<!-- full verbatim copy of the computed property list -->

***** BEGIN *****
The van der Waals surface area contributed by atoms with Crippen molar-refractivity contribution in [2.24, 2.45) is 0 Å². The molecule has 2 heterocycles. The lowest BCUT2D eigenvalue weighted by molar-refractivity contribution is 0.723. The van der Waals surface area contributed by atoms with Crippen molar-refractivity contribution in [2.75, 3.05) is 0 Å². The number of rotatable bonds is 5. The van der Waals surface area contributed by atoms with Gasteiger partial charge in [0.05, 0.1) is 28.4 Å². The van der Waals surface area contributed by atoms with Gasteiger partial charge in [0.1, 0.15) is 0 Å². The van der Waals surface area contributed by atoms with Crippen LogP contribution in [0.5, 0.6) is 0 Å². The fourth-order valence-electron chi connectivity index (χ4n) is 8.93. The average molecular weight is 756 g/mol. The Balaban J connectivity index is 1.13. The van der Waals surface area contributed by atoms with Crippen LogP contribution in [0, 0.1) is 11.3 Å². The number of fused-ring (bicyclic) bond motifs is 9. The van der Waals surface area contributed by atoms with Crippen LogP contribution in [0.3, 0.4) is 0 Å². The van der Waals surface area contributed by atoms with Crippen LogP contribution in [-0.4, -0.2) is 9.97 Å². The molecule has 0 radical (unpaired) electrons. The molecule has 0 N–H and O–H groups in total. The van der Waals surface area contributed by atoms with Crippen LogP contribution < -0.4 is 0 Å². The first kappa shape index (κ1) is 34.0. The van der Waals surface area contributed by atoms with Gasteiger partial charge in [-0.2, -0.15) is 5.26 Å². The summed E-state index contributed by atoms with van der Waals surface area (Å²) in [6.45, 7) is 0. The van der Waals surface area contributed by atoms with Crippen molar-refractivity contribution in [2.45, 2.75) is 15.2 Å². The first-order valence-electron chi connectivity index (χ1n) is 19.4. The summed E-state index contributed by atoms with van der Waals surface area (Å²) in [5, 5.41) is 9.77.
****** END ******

The van der Waals surface area contributed by atoms with Crippen molar-refractivity contribution in [2.24, 2.45) is 0 Å². The molecule has 2 heterocycles. The lowest BCUT2D eigenvalue weighted by molar-refractivity contribution is 0.723. The van der Waals surface area contributed by atoms with Crippen molar-refractivity contribution in [2.75, 3.05) is 0 Å². The number of rotatable bonds is 5. The van der Waals surface area contributed by atoms with Gasteiger partial charge in [0.05, 0.1) is 28.4 Å². The van der Waals surface area contributed by atoms with Gasteiger partial charge in [0.1, 0.15) is 0 Å². The van der Waals surface area contributed by atoms with Crippen LogP contribution in [0.5, 0.6) is 0 Å². The fourth-order valence-electron chi connectivity index (χ4n) is 8.93. The average molecular weight is 756 g/mol. The Balaban J connectivity index is 1.13. The van der Waals surface area contributed by atoms with Crippen LogP contribution in [0, 0.1) is 11.3 Å². The number of fused-ring (bicyclic) bond motifs is 9. The van der Waals surface area contributed by atoms with Crippen LogP contribution in [0.3, 0.4) is 0 Å². The van der Waals surface area contributed by atoms with Crippen LogP contribution in [-0.4, -0.2) is 9.97 Å². The molecule has 0 radical (unpaired) electrons. The molecule has 0 N–H and O–H groups in total. The van der Waals surface area contributed by atoms with Crippen LogP contribution < -0.4 is 0 Å². The first kappa shape index (κ1) is 34.0. The van der Waals surface area contributed by atoms with Gasteiger partial charge in [-0.2, -0.15) is 5.26 Å². The summed E-state index contributed by atoms with van der Waals surface area (Å²) in [6.45, 7) is 0. The van der Waals surface area contributed by atoms with Crippen molar-refractivity contribution in [2.45, 2.75) is 15.2 Å². The first-order valence-electron chi connectivity index (χ1n) is 19.4. The summed E-state index contributed by atoms with van der Waals surface area (Å²) in [5, 5.41) is 9.77.